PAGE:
|Follow the intern, travel around the weblogs|
Sunday, 30 October 2016
The InternKat brings you a further highlight of recent posts by the IPKat’s cousin blogs.
1. MARQUES Class 46 reports on two updates in IP field:
(1) the 2nd edition of the study on IPR-intensive industries and economic performance in the EU;
(2) The 11th edition of Nice Classification which will enter into force on Jan. 1, 2017.
In addition, two trade mark cases are brought to readers’ attention by Tiina Komppa and Laetitia Lagarde: The Finnish “sealed” marks case (the decision is in Finnish) involving unfair business practice; and the EUTM FITNESS case focussing on belated evidence in EUIPO invalidity proceedings.
2. MARQUES Class 99 would like to draw readers’ attention to WIPO’s Seminar on The Hague System for the International Registration of Industrial Designs, at the headquarters of WIPO, Geneva, November 10, 2016.
3. What happened in Latin America? Patricia Covarrubia blogged on IP Tango a readable “conflict of hymns” between two football clubs from Mexico and Spain, discussing whether or not the “similar” song that caused “discomfort” is an infringement of copyright. Moreover, Patricia wrote another post about the national Technology Transfer (TT) plan in Peru, including her opinion on why IP matters for TT.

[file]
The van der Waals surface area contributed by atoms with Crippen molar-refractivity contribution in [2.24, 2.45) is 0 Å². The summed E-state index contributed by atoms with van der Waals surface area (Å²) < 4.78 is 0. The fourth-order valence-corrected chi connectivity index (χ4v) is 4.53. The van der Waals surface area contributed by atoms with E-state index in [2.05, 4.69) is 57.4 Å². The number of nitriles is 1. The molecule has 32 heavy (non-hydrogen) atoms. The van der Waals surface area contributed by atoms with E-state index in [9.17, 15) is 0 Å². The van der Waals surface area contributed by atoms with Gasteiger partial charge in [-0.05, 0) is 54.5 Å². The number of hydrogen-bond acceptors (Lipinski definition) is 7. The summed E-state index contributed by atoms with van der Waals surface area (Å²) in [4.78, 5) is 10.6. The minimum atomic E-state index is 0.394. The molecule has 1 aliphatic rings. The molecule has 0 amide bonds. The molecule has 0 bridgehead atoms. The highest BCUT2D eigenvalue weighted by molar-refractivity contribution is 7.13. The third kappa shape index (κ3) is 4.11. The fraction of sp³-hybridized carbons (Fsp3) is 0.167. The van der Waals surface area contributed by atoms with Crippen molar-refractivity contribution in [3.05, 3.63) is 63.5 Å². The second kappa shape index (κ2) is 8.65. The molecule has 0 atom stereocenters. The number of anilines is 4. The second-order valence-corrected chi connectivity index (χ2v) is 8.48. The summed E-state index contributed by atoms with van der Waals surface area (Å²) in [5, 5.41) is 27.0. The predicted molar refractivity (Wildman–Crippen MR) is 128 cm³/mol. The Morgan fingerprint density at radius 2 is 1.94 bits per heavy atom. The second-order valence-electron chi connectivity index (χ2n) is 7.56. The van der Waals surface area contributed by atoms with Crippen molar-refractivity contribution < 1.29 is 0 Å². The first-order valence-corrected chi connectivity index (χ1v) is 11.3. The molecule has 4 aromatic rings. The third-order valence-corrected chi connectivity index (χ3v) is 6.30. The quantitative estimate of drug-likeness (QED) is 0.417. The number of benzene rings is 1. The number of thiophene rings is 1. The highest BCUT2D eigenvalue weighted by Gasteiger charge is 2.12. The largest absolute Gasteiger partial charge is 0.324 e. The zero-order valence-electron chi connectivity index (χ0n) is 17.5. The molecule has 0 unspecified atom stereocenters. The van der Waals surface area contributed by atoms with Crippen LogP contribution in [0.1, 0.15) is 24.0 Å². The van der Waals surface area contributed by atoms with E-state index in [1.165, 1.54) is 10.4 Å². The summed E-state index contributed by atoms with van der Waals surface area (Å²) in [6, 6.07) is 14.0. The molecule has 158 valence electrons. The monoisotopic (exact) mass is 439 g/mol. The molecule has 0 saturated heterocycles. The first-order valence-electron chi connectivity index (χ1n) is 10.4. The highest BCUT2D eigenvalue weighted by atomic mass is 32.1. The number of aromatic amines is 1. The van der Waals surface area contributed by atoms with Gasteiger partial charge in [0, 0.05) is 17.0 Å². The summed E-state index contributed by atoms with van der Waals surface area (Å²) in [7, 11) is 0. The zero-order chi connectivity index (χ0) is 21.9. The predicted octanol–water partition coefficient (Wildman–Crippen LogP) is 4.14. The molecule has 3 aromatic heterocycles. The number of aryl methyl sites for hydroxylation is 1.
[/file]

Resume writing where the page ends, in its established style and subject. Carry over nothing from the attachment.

4. “It's a well-known myth that legal advice is unaffordable.” Is that so? Well, SOLO IP announced that the myth has been dispelled by Sean Dennehey and the IP pro bono scheme! For those who find themselves threatened or abused but don't have the resources to cope, the scheme provides professional supports from fully qualified members of the Chartered Institutes of Patent Attorneys and of Trademark Attorneys and the IP Lawyers Association. See more details here.
Meanwhile, Sally Cooper relates her story of being “horrified by European wisdom on the beauty care regime”, discussing the surprising position of beauty care products -- not regarded by the General Court as being fashion products!
5. Tibbie McIntyre writes in The 1709 Blog on a number of items, including Ed Sheeran et al’s lawsuit of his hit “Photograph”, the inapplicability of the doctrine of exhaustion of distribution rights in computer software for back-up copies, and Electronic Frontier Foundation’s urge for reforming the Digital Millennium Copyright Act’s pro-DRM provisions.
In the same blog, former GuestKat Marie-Andree Weiss brings readers her insights on the French law for a Digital Republic (Loi pour une République Numérique). In addition, the ever-productive Marie-Andree writes another post about French Representatives' discussions on the EU Commission Copyright Proposal. “This is only the start of the discussion”, she concludes, “stay tuned…”.